Nobody’s perfect—even in pictures. Until you retouch them! That’s why Zoner Photo Studio offers a number of tools and ways to make an “imperfect” model look almost perfect. In this article, we’ll tell you what to retouch, how to do it, and what to use.
Retouching isn’t a cure for pictures that are bad to start with: good retouching work has always required a good starting picture. Because of this, our first recommendation is: if you expect you’ll be retouching a picture, shoot it to RAW. Or if you can’t shoot to RAW, then at least shoot to JPEG in the highest available quality. Developing from RAW files lets you create photo files with 48-bit color depth. These are especially suitable for major edits because it’s less likely that the act of editing will cause quality losses (“artifacts”).
Converting from RAW
Before making edits to the photo, I switch to Zoner’s RAW module. (If you’re following along and you don’t see the RAW module, you’re not crazy—you’re just using the Home or Free editions, which don’t have RAW.) To make sure I see in perfect detail what I’m doing, I turn on “HQ” at the top left, for High Quality previewing. Only now do I start with retouching. Also, I never start a retouching job without knowing how I want the photo to look at the end. I already have that look in mind while preparing to develop the RAW. But there is a part of that vision—the “painting” part—that I won’t be working on until after the conversion.
Since White Balance adjustment affects so many other things, I start my RAW fixes with White Balance—either via the Eyedropper or manually. Next, I fix the exposure. I don’t worry about contrast yet, because I’ll be adjusting it in a later step. Converting to black-and-white is a great “cheat” for retouching, but I won’t do it here. But I will use a smaller cheat: I’m reducing Clarity by about 15. This makes the skin finer and easier to retouch. If I were going black-and-white, I would leave the Clarity the same or raise it a little (by 10 or less). For color photographs, I recommend lowering saturation by 30. In other words, down to 70.
The last thing I adjust before exporting is the picture’s sharpness. I zoom the preview into the 1:1 zoom level. (There’s a button for this.) In the Sharpness controls, I set the Sharpening radius to 0.8, so that the contours in the picture don’t stand out too much. Then I sharpen the picture to taste using the Sharpening Strength slider. When I see “artifacts,” artificial distortion in the picture, I know I’ve set sharpening too high. (The classic sharpening artifacts are “halos” and excessive contrast at the picture’s contours.)
I’m now ready to develop the RAW. Again, I want high color depth, so I now switch over to the Global Settings tab and choose 48-bit TIFF as my output format. This way I can make more significant changes to the photo while still keeping a nice, constant histogram. That is, to put it simply, the photo will keep on looking good even after my planned edits, with no distortion. Also, since a TIFF file uses lossless compression, unlike JPEG, I can open it, edit it, resave it, and open it again as many times as I want without automatically reducing its quality.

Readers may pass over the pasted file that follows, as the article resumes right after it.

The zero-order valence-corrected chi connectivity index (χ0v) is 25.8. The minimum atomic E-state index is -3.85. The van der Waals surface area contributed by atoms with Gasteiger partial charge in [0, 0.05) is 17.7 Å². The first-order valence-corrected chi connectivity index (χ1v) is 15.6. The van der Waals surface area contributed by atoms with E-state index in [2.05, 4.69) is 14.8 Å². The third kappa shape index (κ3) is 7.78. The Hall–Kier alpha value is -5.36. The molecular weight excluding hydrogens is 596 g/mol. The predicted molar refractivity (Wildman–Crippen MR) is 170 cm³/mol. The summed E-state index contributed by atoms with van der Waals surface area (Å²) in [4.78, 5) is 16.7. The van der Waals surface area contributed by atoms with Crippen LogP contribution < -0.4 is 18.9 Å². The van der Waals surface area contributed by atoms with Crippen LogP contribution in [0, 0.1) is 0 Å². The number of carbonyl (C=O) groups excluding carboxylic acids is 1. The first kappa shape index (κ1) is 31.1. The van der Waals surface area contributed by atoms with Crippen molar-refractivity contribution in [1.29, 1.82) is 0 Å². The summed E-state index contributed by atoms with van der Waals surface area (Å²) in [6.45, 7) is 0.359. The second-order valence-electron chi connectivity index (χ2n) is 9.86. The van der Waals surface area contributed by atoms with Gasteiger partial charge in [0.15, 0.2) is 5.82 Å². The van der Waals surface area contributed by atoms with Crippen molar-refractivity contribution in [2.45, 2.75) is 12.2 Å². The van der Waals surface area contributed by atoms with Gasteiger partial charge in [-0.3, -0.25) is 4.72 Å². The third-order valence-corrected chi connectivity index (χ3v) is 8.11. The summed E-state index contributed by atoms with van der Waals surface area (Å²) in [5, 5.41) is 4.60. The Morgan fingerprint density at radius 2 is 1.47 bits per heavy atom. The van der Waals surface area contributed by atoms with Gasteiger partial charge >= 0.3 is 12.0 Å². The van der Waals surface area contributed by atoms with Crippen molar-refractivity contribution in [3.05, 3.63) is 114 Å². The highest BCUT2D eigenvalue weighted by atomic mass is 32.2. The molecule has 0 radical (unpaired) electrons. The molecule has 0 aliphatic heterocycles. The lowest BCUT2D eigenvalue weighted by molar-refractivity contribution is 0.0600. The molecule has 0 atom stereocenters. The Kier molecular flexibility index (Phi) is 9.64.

Shortcut Keys Save You Time
Retouching is exacting, repetitive work, where you’ll really appreciate the convenience of shortcut keys. This goes double for zooming in and out (CTRL + the mouse wheel) and temporarily switching to the Panning tool (hold down the space bar). Just try retouching a photo with and without the help of these shortcuts. You’ll agree that life is harder without them. You may even decide to seek out and use shortcut keys for all your work on computers… which I can heartily recommend!
What Needs Retouching?
The basic steps in retouching are actually always the same. You start from the largest flaws and work towards the smallest ones. You retouch to remove hair hanging over the face, as well as acne, pimples, and wrinkles. Clothing and the surroundings sometimes also need retouching. Retouch clothing to remove ugly folds or spots. Retouch the surroundings, meanwhile, to remove anything that might distract from the point of the picture. Just retouching the skin is not enough. Retouching the whole photo is the best way to ensure that your final picture will look like a professional photo from an ad or a magazine. But remember, you have to know what goal you have in mind for the photo.
Doing the Retouching
Use the Healing Brush (J) for your actual retouching work. Use this tool instead of the Clone Stamp, because it leaves the skin structure intact. By using the Clone Stamp, you’d only “sand” the skin, making the model look like a wax dummy. To use the Healing Brush, first select a “source” area, a clean part of the skin, by CTRL-clicking it. Select the brush diameter based on whether you are currently doing rough or fine retouching. Work systematically from the roughest parts to the smoothest parts, throughout the photo, or more precisely, throughout the parts you’re retouching.